{2} 'Unde oportet quod divisio sit prius unitate, non simpliciter sed secundum rationem nostrae apprehensionis. Apprehendimus enim simplicia per composita; unde definimus punctum, cujus pars non est, vel principium lineae. Sed multitudo etiam secundum rationem consequenter se habet ad unum; quia divisa non intelligimus habere rationem multitudinis, nisi per hoc quod utrique divisorum attribuimus unitatem. Unde unum ponitur in definitione multitudinis, non autem multitudo in definitione unius. Sed divisio cadit in intellectu ex ipsa negatione entis. Ita quod prima cadit in intellectu ens; secundo, quod hoc ens non sit illud ens. Et sic secundo apprehendimus divisionem; tertio unum; quarto multitudinem.' 520 xi, 2, ad 4m.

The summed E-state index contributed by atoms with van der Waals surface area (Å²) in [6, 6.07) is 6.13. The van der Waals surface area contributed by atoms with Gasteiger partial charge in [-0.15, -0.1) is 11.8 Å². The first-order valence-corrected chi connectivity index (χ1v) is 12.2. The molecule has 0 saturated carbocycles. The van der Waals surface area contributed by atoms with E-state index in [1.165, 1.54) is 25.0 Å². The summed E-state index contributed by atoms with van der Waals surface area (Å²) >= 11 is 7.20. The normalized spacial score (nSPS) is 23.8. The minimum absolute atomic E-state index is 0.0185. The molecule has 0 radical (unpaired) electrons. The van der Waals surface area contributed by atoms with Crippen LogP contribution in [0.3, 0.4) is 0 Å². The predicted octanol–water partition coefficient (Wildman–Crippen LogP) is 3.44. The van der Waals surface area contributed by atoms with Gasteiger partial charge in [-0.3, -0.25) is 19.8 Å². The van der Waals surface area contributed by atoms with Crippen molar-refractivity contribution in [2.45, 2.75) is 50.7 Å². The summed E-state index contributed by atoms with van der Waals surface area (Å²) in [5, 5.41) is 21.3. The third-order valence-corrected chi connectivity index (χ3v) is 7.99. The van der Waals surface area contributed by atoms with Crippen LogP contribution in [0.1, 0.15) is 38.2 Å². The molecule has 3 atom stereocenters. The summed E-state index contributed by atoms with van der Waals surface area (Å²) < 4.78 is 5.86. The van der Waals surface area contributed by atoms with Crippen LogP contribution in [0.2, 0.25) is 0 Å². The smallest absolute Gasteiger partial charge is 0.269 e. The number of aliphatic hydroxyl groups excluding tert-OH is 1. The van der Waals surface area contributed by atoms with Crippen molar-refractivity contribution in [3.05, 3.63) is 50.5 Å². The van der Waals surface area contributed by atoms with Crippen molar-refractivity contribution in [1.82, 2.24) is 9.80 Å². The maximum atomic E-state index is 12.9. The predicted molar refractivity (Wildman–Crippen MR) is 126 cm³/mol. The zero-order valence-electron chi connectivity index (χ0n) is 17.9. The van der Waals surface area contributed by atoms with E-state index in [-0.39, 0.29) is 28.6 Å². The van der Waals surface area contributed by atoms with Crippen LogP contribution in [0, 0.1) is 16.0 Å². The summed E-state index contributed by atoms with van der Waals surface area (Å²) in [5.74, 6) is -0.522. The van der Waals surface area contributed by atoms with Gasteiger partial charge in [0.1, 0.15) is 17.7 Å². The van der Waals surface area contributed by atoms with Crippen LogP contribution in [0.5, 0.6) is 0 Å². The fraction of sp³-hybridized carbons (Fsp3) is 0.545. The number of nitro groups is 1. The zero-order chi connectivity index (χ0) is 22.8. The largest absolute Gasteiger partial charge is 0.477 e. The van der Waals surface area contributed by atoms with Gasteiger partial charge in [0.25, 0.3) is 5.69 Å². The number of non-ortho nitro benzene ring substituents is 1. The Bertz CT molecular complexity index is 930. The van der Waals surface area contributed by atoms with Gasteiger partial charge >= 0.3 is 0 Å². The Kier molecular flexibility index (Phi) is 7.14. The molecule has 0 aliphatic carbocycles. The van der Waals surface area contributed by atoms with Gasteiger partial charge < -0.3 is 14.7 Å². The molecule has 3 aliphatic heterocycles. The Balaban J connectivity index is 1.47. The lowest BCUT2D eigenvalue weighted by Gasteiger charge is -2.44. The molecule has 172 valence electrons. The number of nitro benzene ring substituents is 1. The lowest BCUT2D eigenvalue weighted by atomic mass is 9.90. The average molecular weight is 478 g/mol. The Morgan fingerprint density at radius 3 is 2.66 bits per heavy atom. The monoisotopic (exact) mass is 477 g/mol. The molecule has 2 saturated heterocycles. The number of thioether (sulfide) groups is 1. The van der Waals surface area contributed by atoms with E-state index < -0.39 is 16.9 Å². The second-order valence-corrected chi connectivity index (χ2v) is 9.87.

{3} 'Sic igitur patet quod pluralitatis vel divisionis ratio prima sive principium est ex affirmatione et negatione, ut talis ordo originis pluralitatis intelligatur; quod prima sint intelligenda ens at non ens, ex quibus ipsa prima divisa constituuntur, et per hoc sunt plura. Unde sicut primum ens, in quantum indivisum est, statim invenitur unum; ita post divisionem entis et non entis statim invenitur pluralitas primarum simpilcium. Quamvis autem divisia praecedat pluralitatem primarum, non tamen diversitas; quia divisia non requirit utrumque condivisorum esse, cum divisio sit per affirmationem et negationem; sed diversitas requirit utrumque esse ens, unde praesupponit pluralitatem. Unde nulla modo potest esse quod pluralitatis primarum causa sit diversitas, nisi diversitas pro divisione sumatur.' Opuso. LX (aliter LXIII), in Boetii L. de Trinitate, Q. iv, a. I, c.